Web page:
The roofspace can often present the “low hanging fruit” in terms of energy upgrade potential in a historic building by comparison with other heat loss elements such as walls, windows and floors. Unless the roof presents itself as a cold roof with a large accessible attic working space and a flat ceiling which can easily […] Read more – ‘how to insulate and ventilate old house roofs’.
In 2020, we were engaged by a multi-disciplinary team lead by John Fleming Architects to provide conservation architect input to the redevelopment and restoration of the 18th century former county infirmary site at John’s Green, Kilkenny, an important mid eighteenth‐century structure representing one of the earliest surviving purpose built public health institutions in the area. […] Read more – ‘redevelopment of johns green Kilkenny’.
We were engaged in 2021 by BAM & Transport Infrastructure Ireland to provide conservation architect oversight of repointing and repair works to the 19th century embankment walls to the Phibsborough Luas station. The works included re-pointing and masonry consolidation of wall faces and wall tops. Read more – ‘phibsborough luas station’.
We were appointed to a specialist multi-disciplinary team led by DMOD Architects in 2021 in relation to the conservation & restoration of St. Davids Castle in Naas. The building originally comprised of a medieval tower house which was possibly reconstructed in the 15th century from an earlier structure as part of the construction of the […] Read more – ‘st. davids castle, naas’.
We provided input to the re-pointing and façade restoration at 4 & 5 South William Street for Savills Ireland in 2020. The two buildings were considered to have been built together but the right hand section was likely re-faced in the late 19th century in the Victorian style of the time possibly in response to […] Read more – ‘facade restoration south william street, dublin 2’.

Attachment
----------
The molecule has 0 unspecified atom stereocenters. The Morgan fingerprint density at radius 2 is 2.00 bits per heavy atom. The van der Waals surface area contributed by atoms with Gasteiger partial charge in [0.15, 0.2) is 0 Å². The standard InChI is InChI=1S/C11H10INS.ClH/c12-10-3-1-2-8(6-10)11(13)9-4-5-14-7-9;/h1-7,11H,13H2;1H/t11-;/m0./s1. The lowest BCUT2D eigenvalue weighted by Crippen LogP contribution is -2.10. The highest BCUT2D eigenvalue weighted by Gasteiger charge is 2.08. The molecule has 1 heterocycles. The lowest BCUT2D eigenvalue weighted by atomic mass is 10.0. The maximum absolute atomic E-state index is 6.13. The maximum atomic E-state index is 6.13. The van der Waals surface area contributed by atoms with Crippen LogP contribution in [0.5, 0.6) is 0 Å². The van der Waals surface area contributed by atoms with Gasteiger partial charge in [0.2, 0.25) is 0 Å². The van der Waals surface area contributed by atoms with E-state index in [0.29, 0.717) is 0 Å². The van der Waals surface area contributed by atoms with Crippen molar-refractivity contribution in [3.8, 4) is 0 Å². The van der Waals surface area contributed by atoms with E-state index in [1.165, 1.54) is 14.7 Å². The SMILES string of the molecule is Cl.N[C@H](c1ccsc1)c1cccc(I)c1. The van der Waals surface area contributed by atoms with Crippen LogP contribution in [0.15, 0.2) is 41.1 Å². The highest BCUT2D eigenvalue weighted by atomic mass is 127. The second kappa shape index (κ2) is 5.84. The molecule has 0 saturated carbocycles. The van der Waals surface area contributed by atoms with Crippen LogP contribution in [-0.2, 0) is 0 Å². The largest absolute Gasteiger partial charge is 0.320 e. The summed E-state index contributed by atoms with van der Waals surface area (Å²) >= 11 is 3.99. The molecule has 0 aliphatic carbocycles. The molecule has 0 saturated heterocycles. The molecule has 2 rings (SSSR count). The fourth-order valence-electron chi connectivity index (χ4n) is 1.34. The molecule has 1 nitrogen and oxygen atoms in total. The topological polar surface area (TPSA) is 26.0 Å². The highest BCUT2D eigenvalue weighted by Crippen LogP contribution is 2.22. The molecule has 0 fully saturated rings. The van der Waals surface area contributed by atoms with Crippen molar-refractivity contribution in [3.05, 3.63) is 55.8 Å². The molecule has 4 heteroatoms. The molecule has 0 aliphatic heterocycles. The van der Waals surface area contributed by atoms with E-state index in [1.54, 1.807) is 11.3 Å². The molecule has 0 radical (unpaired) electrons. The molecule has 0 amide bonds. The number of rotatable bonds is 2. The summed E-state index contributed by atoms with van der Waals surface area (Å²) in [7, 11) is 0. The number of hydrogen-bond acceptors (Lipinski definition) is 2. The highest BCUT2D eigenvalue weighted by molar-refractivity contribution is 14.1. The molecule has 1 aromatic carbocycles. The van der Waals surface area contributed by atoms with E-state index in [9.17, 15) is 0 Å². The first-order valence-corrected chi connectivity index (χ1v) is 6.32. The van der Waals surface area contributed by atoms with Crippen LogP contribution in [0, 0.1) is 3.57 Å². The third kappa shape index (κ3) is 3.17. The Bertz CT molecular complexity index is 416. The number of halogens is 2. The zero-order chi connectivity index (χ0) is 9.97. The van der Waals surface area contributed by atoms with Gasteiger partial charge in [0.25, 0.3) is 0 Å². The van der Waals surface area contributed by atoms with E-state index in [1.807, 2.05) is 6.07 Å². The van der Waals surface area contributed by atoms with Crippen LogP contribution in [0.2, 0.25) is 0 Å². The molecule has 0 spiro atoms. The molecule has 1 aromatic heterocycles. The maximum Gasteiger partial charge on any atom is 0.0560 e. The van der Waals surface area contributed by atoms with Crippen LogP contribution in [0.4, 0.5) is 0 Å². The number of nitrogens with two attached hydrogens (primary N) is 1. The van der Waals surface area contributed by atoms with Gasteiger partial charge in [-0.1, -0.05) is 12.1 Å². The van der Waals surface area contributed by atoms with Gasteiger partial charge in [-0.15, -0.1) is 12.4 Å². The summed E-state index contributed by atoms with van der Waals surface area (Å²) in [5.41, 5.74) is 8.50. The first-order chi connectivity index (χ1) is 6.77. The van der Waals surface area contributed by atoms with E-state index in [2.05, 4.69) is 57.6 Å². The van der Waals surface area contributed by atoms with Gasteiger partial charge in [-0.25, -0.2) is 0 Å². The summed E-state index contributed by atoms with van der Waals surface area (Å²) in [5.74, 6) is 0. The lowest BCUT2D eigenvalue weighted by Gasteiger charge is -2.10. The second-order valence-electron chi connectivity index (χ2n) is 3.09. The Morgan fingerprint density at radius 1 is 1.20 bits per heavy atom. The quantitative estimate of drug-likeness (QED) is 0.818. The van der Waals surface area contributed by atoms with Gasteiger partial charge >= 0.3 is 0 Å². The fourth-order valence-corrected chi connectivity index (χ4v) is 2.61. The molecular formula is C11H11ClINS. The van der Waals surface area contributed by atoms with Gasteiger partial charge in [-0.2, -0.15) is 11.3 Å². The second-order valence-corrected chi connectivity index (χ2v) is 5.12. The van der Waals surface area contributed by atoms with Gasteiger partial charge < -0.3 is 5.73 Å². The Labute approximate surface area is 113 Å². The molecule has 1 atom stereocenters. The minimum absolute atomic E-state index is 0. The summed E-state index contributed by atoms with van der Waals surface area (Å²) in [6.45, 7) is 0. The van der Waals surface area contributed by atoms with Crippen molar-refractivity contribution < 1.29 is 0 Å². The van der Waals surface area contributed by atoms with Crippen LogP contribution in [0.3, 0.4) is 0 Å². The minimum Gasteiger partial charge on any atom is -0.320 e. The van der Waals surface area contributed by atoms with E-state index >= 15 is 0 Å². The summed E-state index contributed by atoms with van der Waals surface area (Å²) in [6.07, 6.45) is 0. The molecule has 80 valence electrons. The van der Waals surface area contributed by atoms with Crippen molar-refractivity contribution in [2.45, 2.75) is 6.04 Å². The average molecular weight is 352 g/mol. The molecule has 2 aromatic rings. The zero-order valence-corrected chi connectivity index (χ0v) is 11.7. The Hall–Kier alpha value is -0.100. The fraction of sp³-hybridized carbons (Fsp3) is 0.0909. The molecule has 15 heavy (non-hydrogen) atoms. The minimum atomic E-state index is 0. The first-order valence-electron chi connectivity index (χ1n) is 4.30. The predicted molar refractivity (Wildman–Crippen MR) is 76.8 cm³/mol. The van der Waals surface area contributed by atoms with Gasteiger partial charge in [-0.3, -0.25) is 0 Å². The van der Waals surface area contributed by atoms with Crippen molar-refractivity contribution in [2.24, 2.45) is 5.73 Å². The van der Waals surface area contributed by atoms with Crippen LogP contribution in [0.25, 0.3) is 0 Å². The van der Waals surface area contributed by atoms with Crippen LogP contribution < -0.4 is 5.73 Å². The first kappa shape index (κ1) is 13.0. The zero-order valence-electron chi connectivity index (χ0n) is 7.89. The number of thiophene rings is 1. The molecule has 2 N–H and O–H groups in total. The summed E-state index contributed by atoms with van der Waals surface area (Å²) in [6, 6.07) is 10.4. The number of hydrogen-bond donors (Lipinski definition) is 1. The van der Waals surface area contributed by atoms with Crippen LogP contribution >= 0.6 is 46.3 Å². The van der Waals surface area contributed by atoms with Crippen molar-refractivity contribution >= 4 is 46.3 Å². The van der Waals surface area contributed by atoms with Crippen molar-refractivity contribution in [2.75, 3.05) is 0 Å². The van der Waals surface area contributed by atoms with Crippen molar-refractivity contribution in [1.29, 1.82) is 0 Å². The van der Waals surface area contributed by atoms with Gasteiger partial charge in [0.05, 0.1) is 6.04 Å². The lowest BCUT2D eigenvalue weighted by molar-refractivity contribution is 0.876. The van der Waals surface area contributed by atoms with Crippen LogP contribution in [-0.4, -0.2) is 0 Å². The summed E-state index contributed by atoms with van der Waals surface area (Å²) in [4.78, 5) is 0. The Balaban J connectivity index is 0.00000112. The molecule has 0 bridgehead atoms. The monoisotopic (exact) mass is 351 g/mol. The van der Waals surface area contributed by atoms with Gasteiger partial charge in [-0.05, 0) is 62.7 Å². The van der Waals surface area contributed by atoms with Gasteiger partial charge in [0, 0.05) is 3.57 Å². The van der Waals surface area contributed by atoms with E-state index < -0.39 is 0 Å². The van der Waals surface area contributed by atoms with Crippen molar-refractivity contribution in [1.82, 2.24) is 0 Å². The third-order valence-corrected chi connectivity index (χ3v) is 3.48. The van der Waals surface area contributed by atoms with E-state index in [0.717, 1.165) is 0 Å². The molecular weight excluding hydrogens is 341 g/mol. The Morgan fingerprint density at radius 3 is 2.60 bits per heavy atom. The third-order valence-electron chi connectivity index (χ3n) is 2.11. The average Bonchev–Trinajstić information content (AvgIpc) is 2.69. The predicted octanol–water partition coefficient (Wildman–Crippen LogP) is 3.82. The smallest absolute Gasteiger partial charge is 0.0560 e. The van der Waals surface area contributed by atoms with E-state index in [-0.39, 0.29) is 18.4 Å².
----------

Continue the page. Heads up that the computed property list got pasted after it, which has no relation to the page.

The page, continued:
Athy is an Anglo-Norman town located at one of the principal bridges across the river Barrow which separated the Gaelic Irish of the midlands from the more Protestant controlled lands to the east of the river and closer to the Pale. The town was therefore subject to attack from the native Irish from the 14-16th […] Read more – ‘The white castle, athy conservation management plan’.
Above: (Left to right) Calcitherm Caclium Silicate board, Gutex wood fibre board, Remmers iQtherm board, Diasen Diathonite While many of our traditional buildings have been sitting inefficient and unmolested for several hundred years, the development of improved energy standards and thermal comfort levels in modern buildings in recent years has created a new benchmark against which […] Read more – ‘how to insulate old house walls’.
The Upper Leeson Street Area Residents Association (ULSARA) have celebrated their 50th anniversary with the publication of a book of essays which describe the history and character of the area as well as the associations fight against uncontrolled development in the 1960s in the area. We were delighted to contribute to the publication with a […] Read more – ‘the future of living in period historic houses’.
Historic buildings require professional conservation skills that can only be learned over time. Fergal’s background and experience as a conservation architect is outlined as follows: 1995-1996: Worked with conservation practices Richard Hurley & Associates and Hamilton Young Architects on protected structures including St. Marys & St. Annes Cathedral, Cork. 1996-2000: Worked with Arthur Gibney […] Read more – ‘conservation architect dublin’.